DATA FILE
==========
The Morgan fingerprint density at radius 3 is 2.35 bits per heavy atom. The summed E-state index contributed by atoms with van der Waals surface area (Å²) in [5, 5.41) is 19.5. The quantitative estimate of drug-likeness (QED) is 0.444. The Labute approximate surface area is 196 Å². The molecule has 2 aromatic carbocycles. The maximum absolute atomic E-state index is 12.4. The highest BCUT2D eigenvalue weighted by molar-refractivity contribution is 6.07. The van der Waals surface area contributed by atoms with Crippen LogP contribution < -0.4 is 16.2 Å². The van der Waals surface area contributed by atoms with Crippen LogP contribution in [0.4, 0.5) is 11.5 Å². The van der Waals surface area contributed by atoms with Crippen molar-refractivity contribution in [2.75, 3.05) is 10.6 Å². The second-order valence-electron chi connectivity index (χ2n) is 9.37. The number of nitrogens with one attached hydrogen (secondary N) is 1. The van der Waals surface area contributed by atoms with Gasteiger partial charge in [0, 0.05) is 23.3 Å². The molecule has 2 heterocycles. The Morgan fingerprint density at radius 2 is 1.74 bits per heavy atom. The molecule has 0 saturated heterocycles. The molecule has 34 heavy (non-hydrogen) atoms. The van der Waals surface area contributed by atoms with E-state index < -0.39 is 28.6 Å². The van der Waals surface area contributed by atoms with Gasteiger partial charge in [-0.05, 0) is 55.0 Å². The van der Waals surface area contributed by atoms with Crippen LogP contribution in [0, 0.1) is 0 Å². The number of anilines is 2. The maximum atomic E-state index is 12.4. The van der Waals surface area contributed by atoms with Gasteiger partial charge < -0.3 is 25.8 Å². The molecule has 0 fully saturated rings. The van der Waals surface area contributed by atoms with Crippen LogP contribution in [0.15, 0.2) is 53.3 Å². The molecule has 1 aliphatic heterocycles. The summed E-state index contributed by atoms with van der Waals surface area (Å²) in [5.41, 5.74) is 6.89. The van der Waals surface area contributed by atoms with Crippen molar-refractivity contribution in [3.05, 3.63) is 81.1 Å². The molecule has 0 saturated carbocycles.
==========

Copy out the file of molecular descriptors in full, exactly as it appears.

The Morgan fingerprint density at radius 3 is 2.35 bits per heavy atom. The summed E-state index contributed by atoms with van der Waals surface area (Å²) in [5, 5.41) is 19.5. The quantitative estimate of drug-likeness (QED) is 0.444. The Labute approximate surface area is 196 Å². The molecule has 2 aromatic carbocycles. The maximum absolute atomic E-state index is 12.4. The highest BCUT2D eigenvalue weighted by molar-refractivity contribution is 6.07. The van der Waals surface area contributed by atoms with Crippen LogP contribution < -0.4 is 16.2 Å². The van der Waals surface area contributed by atoms with Crippen LogP contribution in [0.4, 0.5) is 11.5 Å². The van der Waals surface area contributed by atoms with Crippen molar-refractivity contribution in [2.75, 3.05) is 10.6 Å². The second-order valence-electron chi connectivity index (χ2n) is 9.37. The number of nitrogens with one attached hydrogen (secondary N) is 1. The van der Waals surface area contributed by atoms with Gasteiger partial charge in [0, 0.05) is 23.3 Å². The molecule has 2 heterocycles. The Morgan fingerprint density at radius 2 is 1.74 bits per heavy atom. The molecule has 0 saturated heterocycles. The molecule has 34 heavy (non-hydrogen) atoms. The van der Waals surface area contributed by atoms with E-state index < -0.39 is 28.6 Å². The van der Waals surface area contributed by atoms with Gasteiger partial charge in [-0.05, 0) is 55.0 Å². The van der Waals surface area contributed by atoms with Crippen LogP contribution in [0, 0.1) is 0 Å². The number of anilines is 2. The maximum atomic E-state index is 12.4. The van der Waals surface area contributed by atoms with Gasteiger partial charge < -0.3 is 25.8 Å². The molecule has 0 fully saturated rings. The van der Waals surface area contributed by atoms with Crippen LogP contribution in [0.15, 0.2) is 53.3 Å². The molecule has 1 aliphatic heterocycles. The summed E-state index contributed by atoms with van der Waals surface area (Å²) in [5.41, 5.74) is 6.89. The van der Waals surface area contributed by atoms with Crippen molar-refractivity contribution in [3.05, 3.63) is 81.1 Å². The molecule has 0 saturated carbocycles.